Biden signs anti-Asian hate crimes bill into law
President Biden on Thursday signed into law legislation that aims to combat the rise in hate crimes against Asian Americans that has occurred since the coronavirus pandemic.
The bill, called the COVID-19 Hate Crimes Act, is designed to improve hate crime tracking and reporting by assigning a Justice Department official to review and expedite hate crimes reports and bolstering support for state and local officials investigating hate crimes.
“My message to all of those of you who are hurting is we see you and the Congress has said, we see you. And we are committed to stop the hatred and the bias,” Biden said at a signing ceremony.
“We have to change the hearts of the American people. I mean this from the bottom of my heart, hate can be given no safe harbor in America. I mean it, no safe harbor. It can’t be dismissed, like ‘well that’s just what happens,’” he added.
Biden’s speech included an emotional plea that “every time we’re silent, every time we let hate flourish, you make a lie of who we are as a nation,” raising his voice at the podium.
The president highlighted that the bipartisan COVID-19 Hate Crimes Act cleared the Senate with a 94-1 vote and passed overwhelmingly in the House as well. Dozens of lawmakers attended the bill signing on Thursday, including Majority Leader Charles Schumer (D-N.Y.), Speaker Nancy Pelosi (D-Calif.), Sens. Mazie Hirono (D-Hawaii), Tammy Duckworth (D-Ill.), and Sen. Susan Collins (R-Maine).
In total, 68 guests attended, most of them maskless, in one of the first large, indoor gatherings of the Biden administration.
Also in attendance was the mother of Heather Heyer, who was killed counter-protesting at the United the Right rally in Charlottesville, Va., in 2017, and the family of Khalid Jabara, who was killed in 2016 in a hate crime. The COVID-19 Hate Crimes Act includes a provision named for the two victims.
“Because of you, history will remember this day and this moment when our nation took action to combat hate,” Vice President Harris said at the bill signing, thanking the lawmakers who worked on the legislation in Congress.
She noted that there have been 6,600 cases of hate crimes targeted at Asian Americans since March 2020, the onset of the COVID-19 pandemic.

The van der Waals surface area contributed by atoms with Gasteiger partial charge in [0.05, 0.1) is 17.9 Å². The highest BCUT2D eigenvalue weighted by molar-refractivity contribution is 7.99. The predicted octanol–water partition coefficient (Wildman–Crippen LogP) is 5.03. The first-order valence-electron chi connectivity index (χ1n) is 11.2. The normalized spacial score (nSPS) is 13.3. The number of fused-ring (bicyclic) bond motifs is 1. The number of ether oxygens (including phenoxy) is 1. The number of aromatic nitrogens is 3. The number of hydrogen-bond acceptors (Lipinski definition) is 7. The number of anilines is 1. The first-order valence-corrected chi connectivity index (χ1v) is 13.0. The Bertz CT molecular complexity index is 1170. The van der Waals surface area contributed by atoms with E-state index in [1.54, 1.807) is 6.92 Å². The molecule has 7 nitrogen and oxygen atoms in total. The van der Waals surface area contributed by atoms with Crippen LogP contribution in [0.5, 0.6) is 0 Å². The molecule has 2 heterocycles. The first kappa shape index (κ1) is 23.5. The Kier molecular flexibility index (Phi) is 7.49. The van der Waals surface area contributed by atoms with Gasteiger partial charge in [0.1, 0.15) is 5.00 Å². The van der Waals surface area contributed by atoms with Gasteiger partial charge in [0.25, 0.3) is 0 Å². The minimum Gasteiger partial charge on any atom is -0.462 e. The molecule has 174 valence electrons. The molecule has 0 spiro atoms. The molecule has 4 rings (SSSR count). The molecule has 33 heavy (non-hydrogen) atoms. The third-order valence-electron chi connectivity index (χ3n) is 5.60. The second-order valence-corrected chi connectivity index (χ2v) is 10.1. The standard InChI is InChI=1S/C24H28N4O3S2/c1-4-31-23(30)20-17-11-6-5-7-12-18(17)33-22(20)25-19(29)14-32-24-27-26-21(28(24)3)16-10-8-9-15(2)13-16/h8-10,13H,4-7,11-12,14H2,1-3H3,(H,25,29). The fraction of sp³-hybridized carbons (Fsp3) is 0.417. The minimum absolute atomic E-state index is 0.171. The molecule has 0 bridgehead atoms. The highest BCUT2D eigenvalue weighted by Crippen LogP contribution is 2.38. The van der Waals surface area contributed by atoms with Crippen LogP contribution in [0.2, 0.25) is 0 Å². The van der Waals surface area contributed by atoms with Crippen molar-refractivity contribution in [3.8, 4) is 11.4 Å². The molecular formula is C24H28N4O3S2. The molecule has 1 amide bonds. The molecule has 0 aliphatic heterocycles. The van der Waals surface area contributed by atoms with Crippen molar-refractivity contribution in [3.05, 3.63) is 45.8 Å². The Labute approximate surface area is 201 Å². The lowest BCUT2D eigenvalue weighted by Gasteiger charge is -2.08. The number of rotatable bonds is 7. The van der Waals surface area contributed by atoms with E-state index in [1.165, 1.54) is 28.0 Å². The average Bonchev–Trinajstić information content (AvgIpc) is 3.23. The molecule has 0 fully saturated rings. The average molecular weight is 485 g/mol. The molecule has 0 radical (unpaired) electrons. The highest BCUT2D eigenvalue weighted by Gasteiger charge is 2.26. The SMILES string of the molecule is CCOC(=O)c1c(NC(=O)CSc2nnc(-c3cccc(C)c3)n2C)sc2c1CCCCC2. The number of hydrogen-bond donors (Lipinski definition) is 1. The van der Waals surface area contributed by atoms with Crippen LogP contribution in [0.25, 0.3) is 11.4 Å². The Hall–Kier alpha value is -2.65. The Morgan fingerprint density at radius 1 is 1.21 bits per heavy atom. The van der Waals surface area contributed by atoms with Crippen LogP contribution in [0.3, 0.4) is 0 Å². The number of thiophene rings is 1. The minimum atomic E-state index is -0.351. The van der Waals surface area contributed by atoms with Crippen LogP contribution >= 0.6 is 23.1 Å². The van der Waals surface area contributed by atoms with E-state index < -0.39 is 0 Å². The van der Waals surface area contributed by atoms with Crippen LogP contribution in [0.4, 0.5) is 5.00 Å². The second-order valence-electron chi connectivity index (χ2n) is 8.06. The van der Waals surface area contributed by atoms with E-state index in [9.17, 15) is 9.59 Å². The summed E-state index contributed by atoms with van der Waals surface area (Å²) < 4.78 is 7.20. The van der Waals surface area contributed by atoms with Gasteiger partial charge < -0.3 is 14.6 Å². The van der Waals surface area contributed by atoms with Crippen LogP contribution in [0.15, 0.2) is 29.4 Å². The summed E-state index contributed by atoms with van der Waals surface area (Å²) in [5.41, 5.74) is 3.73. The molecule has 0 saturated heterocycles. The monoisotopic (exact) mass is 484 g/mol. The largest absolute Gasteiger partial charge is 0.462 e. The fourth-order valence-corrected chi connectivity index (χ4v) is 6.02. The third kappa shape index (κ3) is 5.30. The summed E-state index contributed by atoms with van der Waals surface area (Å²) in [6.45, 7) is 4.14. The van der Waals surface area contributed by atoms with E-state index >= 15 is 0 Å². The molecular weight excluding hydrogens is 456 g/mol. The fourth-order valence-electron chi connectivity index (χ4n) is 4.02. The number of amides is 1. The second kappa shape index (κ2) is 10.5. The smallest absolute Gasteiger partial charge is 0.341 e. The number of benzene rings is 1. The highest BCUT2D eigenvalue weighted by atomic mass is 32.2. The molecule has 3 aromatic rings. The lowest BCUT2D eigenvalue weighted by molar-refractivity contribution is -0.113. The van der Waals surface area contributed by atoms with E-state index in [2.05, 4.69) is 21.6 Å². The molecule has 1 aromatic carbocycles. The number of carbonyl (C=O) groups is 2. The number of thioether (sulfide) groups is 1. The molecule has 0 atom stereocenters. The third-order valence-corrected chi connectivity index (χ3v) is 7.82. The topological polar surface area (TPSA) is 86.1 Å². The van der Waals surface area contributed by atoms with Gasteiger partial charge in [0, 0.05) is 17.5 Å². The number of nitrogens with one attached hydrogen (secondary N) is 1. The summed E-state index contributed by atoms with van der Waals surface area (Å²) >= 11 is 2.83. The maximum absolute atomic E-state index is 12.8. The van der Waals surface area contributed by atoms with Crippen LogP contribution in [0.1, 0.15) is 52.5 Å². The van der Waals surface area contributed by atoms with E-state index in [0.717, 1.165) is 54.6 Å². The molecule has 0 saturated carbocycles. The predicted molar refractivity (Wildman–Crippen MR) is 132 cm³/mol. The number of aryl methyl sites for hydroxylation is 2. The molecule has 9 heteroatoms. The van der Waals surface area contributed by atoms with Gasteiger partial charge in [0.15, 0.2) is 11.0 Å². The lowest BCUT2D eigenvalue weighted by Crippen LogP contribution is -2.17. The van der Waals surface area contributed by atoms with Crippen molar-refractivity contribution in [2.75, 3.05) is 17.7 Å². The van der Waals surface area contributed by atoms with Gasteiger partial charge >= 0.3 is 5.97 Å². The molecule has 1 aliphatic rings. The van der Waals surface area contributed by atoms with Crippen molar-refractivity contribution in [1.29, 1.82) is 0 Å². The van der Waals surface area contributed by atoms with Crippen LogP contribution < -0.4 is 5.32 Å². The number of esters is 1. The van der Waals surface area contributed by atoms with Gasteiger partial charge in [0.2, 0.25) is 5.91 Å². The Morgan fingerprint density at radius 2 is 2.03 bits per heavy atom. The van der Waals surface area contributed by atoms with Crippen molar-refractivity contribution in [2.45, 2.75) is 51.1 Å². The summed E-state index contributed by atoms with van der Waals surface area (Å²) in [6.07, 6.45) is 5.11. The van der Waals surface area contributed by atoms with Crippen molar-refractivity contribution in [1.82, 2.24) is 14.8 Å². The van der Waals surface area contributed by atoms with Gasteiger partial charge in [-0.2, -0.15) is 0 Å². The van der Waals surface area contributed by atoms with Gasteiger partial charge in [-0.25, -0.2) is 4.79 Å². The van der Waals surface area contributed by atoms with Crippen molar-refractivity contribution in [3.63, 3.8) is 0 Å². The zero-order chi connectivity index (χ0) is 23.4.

“This violence, it did not come from nowhere and none of it is new,” Harris said.
“But after the president signs this bill today, we will not be done. Here’s the truth. Racism exists in America, xenophobia exists in America, antisemitism, Islamaphobia, homophobia, transphobia, it all exists. And so the work to address injustice wherever it exists remains the work ahead,” she added.
The bill’s passage, which came during Asian American Pacific Islander Heritage Month, represented a rare bipartisan feat in a divided Washington.
The House passed the bill in a decisive bipartisan vote of 364-62 on Tuesday, with only Republicans voting against the measure. In April, only Sen. Josh Hawley (R-Mo.) voted to oppose the bill in the upper chamber.
The advocacy group Stop AAPI Hate says it has received reports of over 6,600 anti-Asian hate incidents since the start of the coronavirus pandemic in the U.S.
According to a recent report relying on crime data from the Center for the Study of Hate and Extremism at California State University, San Bernardino, anti-Asian hate crimes in major U.S. cities increased 169 percent in the first quarter of 2021 over the same period in the previous year.
“This bill is very, very meaningful to AAPIs across the country,” said Rep. Judy Chu (D-Calif.), chairwoman of the Congressional Asian Pacific American Caucus, said in a recent interview with The Hill. Chu, who also attended the signing Thursday, commended Biden and Harris for condemning hate crimes against Asian Americans and taking executive action to address the issue.
Comparing Biden’s actions to those of the Trump administration, she said, “This has been like night and day on the AAPI hate issue.”
Representatives from Asian Americans Advancing Justice, Arab American Institute, Sikh Coalition, and AAPI Victory Fund, among other groups, were also in the audience.
The bill does not name former President Trump, though Democrats have blamed his rhetoric on the coronavirus in part for the rise in anti-Asian violence. Trump called the coronavirus the “China virus” and “kung flu” when he was in office and repeatedly referred to the virus’s origins in China.
Biden, who called the legislation to be passed earlier this year, has forcefully condemned anti-Asian violence and taken a handful of executive actions to address discrimination and violence against the Asian American and Pacific Islander communities.
The White House also recently brought on Erika Moritsugu as a senior liaison in response to complaints from lawmakers regarding a lack of AAPI representation in Cabinet positions.
—Updated at 3:10 p.m.